It’s a credit to the creators that even the simplest games in the world have somehow found new life in the era of social media trends and hashtags. While the obvious candidates involve match-three games and word puzzles, like the New York Times-endorsed Wordle, both bingo and slots have gone in directions that would have baffled players just a few years back.
Pen and Paper
As even many non-players are aware, bingo is a pen and paper game, although it’s perhaps fairer to say that it’s mainly played with finger and phone these days. This shift in technological direction has changed very little about the standard game, other than how players communicate with each other and how the balls are called and marked off – automatically, in some cases.
However, variants of this storied game have existed for a long time. One example involves melding bingo and slots to create Slingo, an experience that swaps the bingo caller for a spinning reel. These two casino games, bingo and slots, have become intertwined since they developed a presence online, and the vast majority of operators will carry at least a few slots besides the standard bingo fare.
Of course, slots are the most popular casino game of all, so it’s perhaps no surprise that they have such a large footprint on the internet. So much so, in fact, that there are dedicated sites with thousands of pokies to choose from, including content from Blueprint Gaming, Evolution, Microgaming, and Quickspin. The choice of not only game but the game developers is telling of a thriving industry with a lot of potential. Slingo is quite a game-changing experience, though, so what about the more classic bingo variants?
Successful experiments to date include games that change the standard line or house into different shapes (corners, edges, or letter patterns) but there are some games that adjust the number of balls in play, change the size of the bingo card, or swap the numbers for something else entirely. In the latter case, using animals produces the popular US bingo game Roadkill.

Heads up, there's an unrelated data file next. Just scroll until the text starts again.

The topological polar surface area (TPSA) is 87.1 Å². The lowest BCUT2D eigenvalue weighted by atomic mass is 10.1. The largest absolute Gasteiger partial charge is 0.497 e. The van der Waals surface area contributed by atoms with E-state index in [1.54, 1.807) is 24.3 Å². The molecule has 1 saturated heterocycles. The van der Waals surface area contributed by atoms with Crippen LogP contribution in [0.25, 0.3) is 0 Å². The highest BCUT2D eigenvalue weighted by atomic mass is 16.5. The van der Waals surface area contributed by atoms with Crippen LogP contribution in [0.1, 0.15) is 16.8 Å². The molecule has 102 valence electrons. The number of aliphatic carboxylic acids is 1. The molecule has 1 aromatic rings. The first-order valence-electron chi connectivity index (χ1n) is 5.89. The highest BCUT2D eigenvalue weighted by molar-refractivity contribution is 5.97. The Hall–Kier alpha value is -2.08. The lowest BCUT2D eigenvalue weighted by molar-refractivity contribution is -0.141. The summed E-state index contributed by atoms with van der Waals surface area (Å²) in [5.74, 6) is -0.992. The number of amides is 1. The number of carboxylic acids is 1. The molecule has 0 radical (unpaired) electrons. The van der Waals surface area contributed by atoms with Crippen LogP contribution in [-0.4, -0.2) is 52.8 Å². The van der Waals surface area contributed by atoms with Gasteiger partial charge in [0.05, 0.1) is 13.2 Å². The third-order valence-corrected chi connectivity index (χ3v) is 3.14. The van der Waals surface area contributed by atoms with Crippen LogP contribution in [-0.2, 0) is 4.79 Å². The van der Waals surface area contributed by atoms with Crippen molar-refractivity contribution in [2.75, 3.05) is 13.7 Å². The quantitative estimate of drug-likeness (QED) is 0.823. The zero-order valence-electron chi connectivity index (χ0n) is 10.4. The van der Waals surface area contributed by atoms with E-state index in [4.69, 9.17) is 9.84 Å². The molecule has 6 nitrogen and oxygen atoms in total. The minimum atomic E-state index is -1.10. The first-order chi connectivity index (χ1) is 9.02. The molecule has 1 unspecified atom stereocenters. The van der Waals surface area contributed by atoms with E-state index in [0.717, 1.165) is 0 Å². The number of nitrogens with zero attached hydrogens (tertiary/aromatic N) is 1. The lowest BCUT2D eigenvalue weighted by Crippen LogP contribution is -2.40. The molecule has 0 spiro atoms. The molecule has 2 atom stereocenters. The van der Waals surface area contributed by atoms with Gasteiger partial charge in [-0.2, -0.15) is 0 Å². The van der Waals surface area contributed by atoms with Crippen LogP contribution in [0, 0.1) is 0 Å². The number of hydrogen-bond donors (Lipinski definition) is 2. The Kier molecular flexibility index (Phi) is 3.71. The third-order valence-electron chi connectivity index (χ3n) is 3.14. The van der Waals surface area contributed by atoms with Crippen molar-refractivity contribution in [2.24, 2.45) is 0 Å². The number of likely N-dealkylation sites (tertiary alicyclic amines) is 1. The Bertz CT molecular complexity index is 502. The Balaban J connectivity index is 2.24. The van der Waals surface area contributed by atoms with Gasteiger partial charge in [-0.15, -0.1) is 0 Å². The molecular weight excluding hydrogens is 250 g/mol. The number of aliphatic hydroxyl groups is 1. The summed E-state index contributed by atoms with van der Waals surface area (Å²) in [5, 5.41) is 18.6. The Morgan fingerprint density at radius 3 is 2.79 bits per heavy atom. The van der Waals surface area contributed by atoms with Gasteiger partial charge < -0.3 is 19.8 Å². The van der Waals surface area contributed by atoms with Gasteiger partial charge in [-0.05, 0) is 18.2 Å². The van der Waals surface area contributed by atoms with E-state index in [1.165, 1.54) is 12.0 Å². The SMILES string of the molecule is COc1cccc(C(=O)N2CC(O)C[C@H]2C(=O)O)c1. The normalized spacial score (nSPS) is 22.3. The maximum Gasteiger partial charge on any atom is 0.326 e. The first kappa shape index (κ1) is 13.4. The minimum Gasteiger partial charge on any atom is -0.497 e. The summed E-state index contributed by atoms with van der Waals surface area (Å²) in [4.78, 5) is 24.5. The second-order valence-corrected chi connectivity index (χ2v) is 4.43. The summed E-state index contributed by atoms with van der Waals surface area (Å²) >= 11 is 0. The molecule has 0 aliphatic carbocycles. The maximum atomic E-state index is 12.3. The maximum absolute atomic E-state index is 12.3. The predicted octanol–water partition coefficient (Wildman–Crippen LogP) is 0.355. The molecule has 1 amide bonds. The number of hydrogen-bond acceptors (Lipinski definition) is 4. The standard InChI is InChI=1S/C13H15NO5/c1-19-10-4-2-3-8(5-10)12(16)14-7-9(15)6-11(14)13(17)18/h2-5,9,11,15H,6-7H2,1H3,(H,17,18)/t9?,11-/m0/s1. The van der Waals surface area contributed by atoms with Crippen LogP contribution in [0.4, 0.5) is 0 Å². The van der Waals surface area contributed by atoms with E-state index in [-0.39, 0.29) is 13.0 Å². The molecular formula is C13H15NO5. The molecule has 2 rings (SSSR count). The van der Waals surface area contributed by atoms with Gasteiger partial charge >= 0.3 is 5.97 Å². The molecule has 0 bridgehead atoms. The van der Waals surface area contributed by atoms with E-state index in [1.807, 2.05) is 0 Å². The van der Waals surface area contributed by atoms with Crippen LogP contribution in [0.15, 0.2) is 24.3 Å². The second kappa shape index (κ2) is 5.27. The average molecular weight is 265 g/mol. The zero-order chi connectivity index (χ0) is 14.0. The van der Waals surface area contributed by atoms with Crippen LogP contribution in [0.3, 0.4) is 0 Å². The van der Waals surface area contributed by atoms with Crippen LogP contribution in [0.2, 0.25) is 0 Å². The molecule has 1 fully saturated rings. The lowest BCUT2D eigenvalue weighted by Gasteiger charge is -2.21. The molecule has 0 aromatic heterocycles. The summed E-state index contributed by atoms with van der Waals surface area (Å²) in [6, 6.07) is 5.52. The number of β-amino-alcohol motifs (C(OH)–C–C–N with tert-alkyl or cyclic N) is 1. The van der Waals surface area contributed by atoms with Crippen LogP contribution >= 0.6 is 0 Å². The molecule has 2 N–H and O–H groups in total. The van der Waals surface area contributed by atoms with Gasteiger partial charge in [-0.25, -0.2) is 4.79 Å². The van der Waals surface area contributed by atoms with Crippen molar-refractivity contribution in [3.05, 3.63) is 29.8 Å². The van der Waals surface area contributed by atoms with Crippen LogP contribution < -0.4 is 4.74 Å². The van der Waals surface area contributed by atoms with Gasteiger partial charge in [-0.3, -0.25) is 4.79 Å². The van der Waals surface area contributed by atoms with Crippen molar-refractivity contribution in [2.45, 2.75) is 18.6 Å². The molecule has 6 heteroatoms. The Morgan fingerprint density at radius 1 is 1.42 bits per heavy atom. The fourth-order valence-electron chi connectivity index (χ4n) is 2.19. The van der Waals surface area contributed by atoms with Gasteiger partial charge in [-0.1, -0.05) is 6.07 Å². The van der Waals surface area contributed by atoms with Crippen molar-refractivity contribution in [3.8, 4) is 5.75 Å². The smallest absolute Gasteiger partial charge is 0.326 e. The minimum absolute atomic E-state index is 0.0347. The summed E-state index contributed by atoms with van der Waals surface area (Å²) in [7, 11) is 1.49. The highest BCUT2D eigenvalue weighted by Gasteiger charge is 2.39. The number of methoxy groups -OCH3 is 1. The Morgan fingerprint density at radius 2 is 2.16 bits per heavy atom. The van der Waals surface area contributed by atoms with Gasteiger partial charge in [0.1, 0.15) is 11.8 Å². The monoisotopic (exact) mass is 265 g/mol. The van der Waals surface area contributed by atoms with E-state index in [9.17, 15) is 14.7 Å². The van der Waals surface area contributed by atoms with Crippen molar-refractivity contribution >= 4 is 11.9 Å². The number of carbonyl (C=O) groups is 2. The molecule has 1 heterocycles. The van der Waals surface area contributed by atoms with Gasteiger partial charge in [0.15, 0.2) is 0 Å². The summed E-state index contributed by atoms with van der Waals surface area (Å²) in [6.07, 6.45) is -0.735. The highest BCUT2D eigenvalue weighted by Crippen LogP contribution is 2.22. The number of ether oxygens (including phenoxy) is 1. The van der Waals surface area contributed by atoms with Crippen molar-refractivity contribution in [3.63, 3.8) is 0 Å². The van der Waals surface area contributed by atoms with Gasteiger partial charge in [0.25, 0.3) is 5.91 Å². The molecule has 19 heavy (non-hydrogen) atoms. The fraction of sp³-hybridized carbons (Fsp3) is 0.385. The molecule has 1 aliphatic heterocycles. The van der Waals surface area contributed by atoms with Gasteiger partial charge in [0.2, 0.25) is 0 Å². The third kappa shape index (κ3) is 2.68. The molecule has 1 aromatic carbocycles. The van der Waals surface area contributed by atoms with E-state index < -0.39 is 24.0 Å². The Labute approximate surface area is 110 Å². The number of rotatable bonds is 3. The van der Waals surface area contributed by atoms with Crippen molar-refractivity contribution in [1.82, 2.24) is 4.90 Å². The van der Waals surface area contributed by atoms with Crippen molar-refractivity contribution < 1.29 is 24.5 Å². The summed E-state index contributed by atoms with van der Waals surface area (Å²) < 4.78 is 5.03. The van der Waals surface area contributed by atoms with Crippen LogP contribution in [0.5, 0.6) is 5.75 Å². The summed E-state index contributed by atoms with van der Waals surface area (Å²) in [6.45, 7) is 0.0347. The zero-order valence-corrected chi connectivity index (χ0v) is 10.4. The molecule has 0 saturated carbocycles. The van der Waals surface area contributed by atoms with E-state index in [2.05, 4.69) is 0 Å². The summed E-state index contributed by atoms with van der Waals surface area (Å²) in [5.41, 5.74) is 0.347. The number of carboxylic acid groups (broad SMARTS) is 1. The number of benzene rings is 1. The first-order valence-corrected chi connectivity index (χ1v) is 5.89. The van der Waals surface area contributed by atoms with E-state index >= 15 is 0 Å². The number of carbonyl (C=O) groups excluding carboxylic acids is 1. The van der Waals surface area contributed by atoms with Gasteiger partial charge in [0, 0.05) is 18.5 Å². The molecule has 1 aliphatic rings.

Losing or adding a few balls changes one major aspect of bingo – the speed at which it is played. You’ll most likely come across 75 and 80-ball bingo online, but one particularly crazed scientist has created 30-ball bingo as an alternative to the often rather slow proceedings. The benefit of this game is that it’s over quickly, so it’s possible to play more rounds in a much shorter time period.
The UK’s favourite bingo game – 90-ball bingo – is the slowest version of all. Oddly enough, this way of playing has earned itself a number of different names around the world, such as kinzo in French Canada. Kinzo has only existed since 2011 and enjoys much the same audience as traditional bingo. This game experienced something of a heyday shortly after its inception, with clubs popping up in Montreal and Lasalle.
Bingo’s ongoing evolution is a product of its popularity and receptiveness to new technologies. Whether it has reached its zenith, however, is anybody’s guess.